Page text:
13 Oct 2022

Immigration changes: 'Real question marks' in skilled migrant visa reopening

10:36 am on 13 October 2022
Michael Wood

Immigration Minister Michael Wood. Photo: RNZ / Samuel Rillstone

Visa changes for skilled migrants and their parents fail to answer New Zealand's skills shortages, and in the interim it would be tougher to get in, an immigration adviser says.

But Immigration Minister Michael Wood said the new skilled migrant and parent visa system was an attractive offer for people New Zealand needed.

The skilled migrant category, which was shut down when the pandemic started, restarts in November. High income migrants will also be able to apply to have their parents join them in New Zealand for the first time in six years.

Immigration adviser Katy Armstrong said among the good things in the package there were some "real question marks".

The first stage of reopening with the selection of migrants from the existing points system was positive, but would be a "mad scramble" to meet the deadline.

The first selection takes place on 9 November for those with 160 points, with the points requirement then rising to 180, before the new system comes in next year, with no cap on numbers.

Increasing the points was controversial at a time when New Zealand was desperate for skills and Australia was doing the opposite, Armstrong said.

"I get it, we're trying to restrict numbers, so we're just doing it by another mechanism - no cap, but actually it's going to be tougher to get in."

Under the new system for the skills category starting next year, applicants must reach a threshold of six points from a mix of training and experience in their field, qualifications, and income.

They would also be required to have a job or job offer in New Zealand paying at least the median wage, or 1.5 times the median wage for some occupations.

"At the end of the day what really counts is, can we get the people we really need into New Zealand and entice them with a pathway to residence?" Armstrong said.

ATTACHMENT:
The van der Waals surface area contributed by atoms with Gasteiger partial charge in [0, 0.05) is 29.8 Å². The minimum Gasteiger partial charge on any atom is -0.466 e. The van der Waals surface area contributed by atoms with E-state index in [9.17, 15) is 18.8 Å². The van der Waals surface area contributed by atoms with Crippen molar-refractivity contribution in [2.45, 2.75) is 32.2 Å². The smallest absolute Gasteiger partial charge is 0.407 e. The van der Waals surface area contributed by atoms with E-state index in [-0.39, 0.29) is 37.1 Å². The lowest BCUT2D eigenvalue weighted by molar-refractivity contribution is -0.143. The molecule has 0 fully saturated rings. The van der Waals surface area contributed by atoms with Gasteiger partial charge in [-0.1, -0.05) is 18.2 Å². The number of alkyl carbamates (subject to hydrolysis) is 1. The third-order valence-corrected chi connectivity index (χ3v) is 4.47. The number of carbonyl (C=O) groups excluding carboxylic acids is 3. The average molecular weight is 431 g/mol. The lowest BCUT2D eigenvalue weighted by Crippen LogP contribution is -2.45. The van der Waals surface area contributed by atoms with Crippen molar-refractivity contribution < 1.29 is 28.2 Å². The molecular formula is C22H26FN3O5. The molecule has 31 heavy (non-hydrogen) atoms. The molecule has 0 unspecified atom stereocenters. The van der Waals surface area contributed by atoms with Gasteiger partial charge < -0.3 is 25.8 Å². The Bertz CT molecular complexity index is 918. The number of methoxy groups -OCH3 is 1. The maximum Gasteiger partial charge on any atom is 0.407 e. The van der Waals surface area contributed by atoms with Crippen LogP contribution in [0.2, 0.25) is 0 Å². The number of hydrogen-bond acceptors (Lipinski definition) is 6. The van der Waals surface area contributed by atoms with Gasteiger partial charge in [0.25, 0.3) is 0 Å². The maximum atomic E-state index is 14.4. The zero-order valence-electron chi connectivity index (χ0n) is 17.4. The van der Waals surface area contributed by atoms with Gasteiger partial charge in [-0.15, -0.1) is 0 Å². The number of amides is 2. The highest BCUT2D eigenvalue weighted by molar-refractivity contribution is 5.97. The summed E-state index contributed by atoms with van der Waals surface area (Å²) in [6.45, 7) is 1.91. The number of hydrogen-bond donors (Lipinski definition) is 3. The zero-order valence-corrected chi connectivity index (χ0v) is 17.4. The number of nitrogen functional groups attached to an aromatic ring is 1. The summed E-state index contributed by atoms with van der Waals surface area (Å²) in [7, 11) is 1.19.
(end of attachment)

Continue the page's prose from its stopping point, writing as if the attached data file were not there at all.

"What we're really doing here is we're going to put them on a route whereby they have to work possibly for three years to get their residence.

"It's called skilled migrant residence, which used to be our Ferrari - for a tradesperson now it's going to be a Skoda."

It also made no sense that the new system did not fast track nurses for residence, she said.

"In fact I'd be paying a nurse to come in. We used to pay teachers to come in.

"Why resist what everyone can see needs to be done?"

Scheme 'attractive for skilled people' - minister

Immigration Minister Michael Wood said every country was facing the same challenges, and New Zealand's offer was competitive.

"We've got an uncapped scheme - many other countries have what we call a planning range.

"If people meet [the skill level] we'll then process their applications. Under the old system only 40 percent of applications got processed and we're shifting away from that.

"We're trying to get the settings right to really drive the high skills that we need in particular areas."

The six-point system was more simplified category and focused on the skills needed, he said.

"That's about stripping out some of the things that have been in the old system where you got points depending on how old you were or what part of the country you lived in.

"We just really want to focus in on the levels of skill people have."

It was a slightly higher bar than the current 160 point system, he said.

New Zealand's scheme was also more generous on age limits than Australia's, Wood said.

In the mean time, the system was reopening under current settings.

There were 6000 to 8000 people who had their names in for that before the borders closed, Wood said.

On health care workers, Wood said many had a two-year pathway to residence under the Green List, faster than most workers. He was keeping under review whether some should have a straight-to-residence pathway.

The Parent Category Visa restarts with a lower income threshold and higher cap. People who already have expressions of interest in the queue can apply from 14 November, and a ballot for new expressions of interest begins from 12 October, with the first selection taking place in August 2023.

The number of these visas granted each year would increase from 1000 to 2500, with a lower income threshold of 1.5 times the median wage for one sponsor supporting one parent, and twice the median wage for joint sponsors.